19 EE 593 CONTROL SYSTEM I LAB. MANUAL EXPERIMENT NO : CS I/6333 TILLE : DETERMINATION OF ROOT LOCUS PLOT USING MATLAB CONTROL SYSTEM TOOLBOX FOR 2 ND ORDER SYSTEM & OBTAIN CONTROLLER SPECIFICATION PARAMETERS. OBJECTIVE : To determine Root Locus plot of a 2 nd order system THEORY: rlocus computes the Evans root locus of a SISO open-loop model. The root locus gives the closed-loop pole trajectories as a function of the feedback gain k (assuming negative feedback). Root loci are used to study the effects of varying feedback gains on closed-loop pole locations. In turn, these locations provide indirect information on the time and frequency responses. rlocus(sys) calculates and plots the rootlocus of the open-loop SISO model sys. This function can be applied to any of the following feedback loops by setting sys appropriately. If sys has transfer function G(s) = NN(SS), The closed-loop poles are the DD(SS) roots of d(s) + k*n(s)=0 Example : Obtain Root Locus Plot of a system having forward path transfer function of G(s) = +ss Matlab Code: ss(+0.5ss) num = [ ] den = conv([ 0],[.5 ]) g = tf(num,den); rlocus(g) Output : Example 2: Obtain Root Locus Plot of a system having forward path transfer function of G(s) = ss(+ss)(ss+2) Matlab Code : num = [] den = poly([0 - -2]) g = tf(num,den); Page 9

20 CONTROL SYSTEM I LAB. MANUAL EE 593 rlocus(g) Output : Assignment: Obtain Root Locus Plot of the following transfer function. Also verify your result theoretically. DISCUSSION: G(s) = (ss+6) (3+ss)(ss+6). What is relative stability? How can you measure relative stability using Root locus? 2. What do you mean by break away point? 3. What is asymptotic line? Page 20

21 EE 593 CONTROL SYSTEM I LAB. MANUAL EXPERIMENT NO : CS I/77333 TILLE : DETERMINATION OF NYQUIST PLOT USING MATLAB CONTROL SYSTEM TOOLBOX. OBJECTIVE : To determine nyquist plot of a 2 nd order system THEORY: A stability test for time invariant linear systems can also be derived in the frequency domain. It is known as Nyquist stability criterion. It is based on the complex analysis result known as Cauchy s principle of argument. Note that the system transfer function is a complex function. By applying Cauchy s principle of argument to the open-loop system transfer function, we will get information about stability of the closed-loop system transfer function and arrive at the Nyquist stability criterion (Nyquist, 932). The importance of Nyquist stability lies in the fact that it can also be used to determine the relative degree of system stability by producing the so-called phase and gain stability margins. These stability margins are needed for frequency domain controller design techniques. We present only the essence of the Nyquist stability criterion and define the phase and gain stability margins. The Nyquist method is used for studying the stability of linear systems with pure time delay. For a SISO feedback system the closed-loop transfer function is given by: T(s) = GG(ss) +GG(ss)HH(ss) Since the system poles are determined as those values at which its transfer function becomes infinity, it follows that the closed-loop system poles are obtained by solving the following equation. In the following we consider the complex function D(s) = + GG(ss)HH(ss) whose zeros are the closed-loop poles of the transfer function. In addition, it is easy to see that the poles of D(s) are the zeros of T(s). At the same time the poles of are the open-loop control system poles since they are contributed by the poles of, which can be considered as the open-loop control system transfer function obtained when the feedback loop is open at some point. The Nyquist stability test is obtained by applying the Cauchy principle of argument to the complex function. First, we state Cauchy s principle of argument. Let F(s) be an analytic function in a closed region of the complex plane except at a finite number of points. It is also assumed that F(s) is analytic at every point on the contour. Then, as travels around the contour in the - plane in the clockwise direction, the function F(s) encircles the origin in the plane in the same direction N times, given by N = Z-P Where Z and P stand for the number of zeros and poles (including their multiplicities) of the function inside the F(s) contour. The above result can be also written as Nyquist Criterion: Arg(F(s)) = 2πN It states that the number of unstable closed-loop poles is equal to the number of unstable open-loop poles plus the number of encirclements of the origin of the Nyquist plot of the complex function D(s). This can be easily justified by applying Cauchy s principle of argument to the function D(s) with the -plane contour. Note that and represent the numbers of zeros and poles, respectively, of in the unstable part of the complex plane. At Page 2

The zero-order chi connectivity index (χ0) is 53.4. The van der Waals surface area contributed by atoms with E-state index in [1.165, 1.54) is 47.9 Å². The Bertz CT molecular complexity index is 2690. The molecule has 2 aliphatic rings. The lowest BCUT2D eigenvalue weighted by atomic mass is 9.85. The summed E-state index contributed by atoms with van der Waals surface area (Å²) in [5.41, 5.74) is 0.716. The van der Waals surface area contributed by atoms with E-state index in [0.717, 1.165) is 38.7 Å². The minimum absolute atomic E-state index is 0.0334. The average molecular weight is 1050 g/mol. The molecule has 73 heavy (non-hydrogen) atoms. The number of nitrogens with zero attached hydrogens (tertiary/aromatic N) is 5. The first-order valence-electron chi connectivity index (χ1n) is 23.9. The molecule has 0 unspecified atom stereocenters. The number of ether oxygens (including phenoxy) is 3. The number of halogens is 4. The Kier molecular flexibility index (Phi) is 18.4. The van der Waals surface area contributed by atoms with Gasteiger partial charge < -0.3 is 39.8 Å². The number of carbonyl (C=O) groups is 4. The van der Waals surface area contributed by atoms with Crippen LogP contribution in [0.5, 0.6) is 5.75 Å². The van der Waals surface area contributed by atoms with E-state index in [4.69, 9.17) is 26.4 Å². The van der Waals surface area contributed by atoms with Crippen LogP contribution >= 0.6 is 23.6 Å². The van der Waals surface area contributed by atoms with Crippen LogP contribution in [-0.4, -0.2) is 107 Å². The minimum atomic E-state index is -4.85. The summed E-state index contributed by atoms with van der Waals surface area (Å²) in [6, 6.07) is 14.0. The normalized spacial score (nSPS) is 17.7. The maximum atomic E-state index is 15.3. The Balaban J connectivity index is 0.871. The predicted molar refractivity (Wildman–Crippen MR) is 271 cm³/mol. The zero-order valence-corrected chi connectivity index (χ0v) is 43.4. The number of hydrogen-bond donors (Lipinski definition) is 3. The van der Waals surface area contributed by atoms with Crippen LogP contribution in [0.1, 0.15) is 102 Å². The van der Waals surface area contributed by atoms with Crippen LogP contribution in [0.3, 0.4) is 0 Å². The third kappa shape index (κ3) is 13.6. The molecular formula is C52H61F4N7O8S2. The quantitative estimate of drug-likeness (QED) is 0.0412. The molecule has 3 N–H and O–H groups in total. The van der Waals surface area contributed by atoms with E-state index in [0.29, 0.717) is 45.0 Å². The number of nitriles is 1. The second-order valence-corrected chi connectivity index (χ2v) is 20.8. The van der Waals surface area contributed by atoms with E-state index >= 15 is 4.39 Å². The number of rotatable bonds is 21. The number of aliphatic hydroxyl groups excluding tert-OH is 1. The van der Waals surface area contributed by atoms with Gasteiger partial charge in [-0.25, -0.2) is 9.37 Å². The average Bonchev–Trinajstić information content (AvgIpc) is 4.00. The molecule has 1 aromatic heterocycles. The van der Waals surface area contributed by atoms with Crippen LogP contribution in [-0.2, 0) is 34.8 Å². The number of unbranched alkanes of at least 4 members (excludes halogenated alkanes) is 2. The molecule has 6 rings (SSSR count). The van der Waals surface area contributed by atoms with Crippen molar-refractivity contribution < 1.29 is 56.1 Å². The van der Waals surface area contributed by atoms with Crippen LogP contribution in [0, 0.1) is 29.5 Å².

22 CONTROL SYSTEM I LAB. MANUAL EE 593 the same time, the zeros of D(s) are the closed-loop system poles, and the poles of D(s) are the open-loop system poles (closed-loop zeros). The above criterion can be slightly simplified if instead of plotting the function D(s) = + GG(ss)HH(ss), we plot only the function GG(ss)HH(ss) and count encirclement of the Nyquist plot of around the point (-+j0), so that the modified Nyquist criterion has the following form. The number of unstable closed-loop poles (Z) is equal to the number of unstable open-loop poles (P) plus the number of encirclements (N) of the point (=+j0), Z=N+P Example : Obtain Nyquist Plot of a system having forward path transfer function of Matlab Code: G(s) = 2+ss (ss+)(ss ) num = [ 2] den = conv([ ], [ -]) g = tf(num,den); nyquist(g) Output : Example 2: Obtain Nyquist Plot of a ufb system having forward path transfer function of G(s) = ss(+ss)(ss+2) Page 22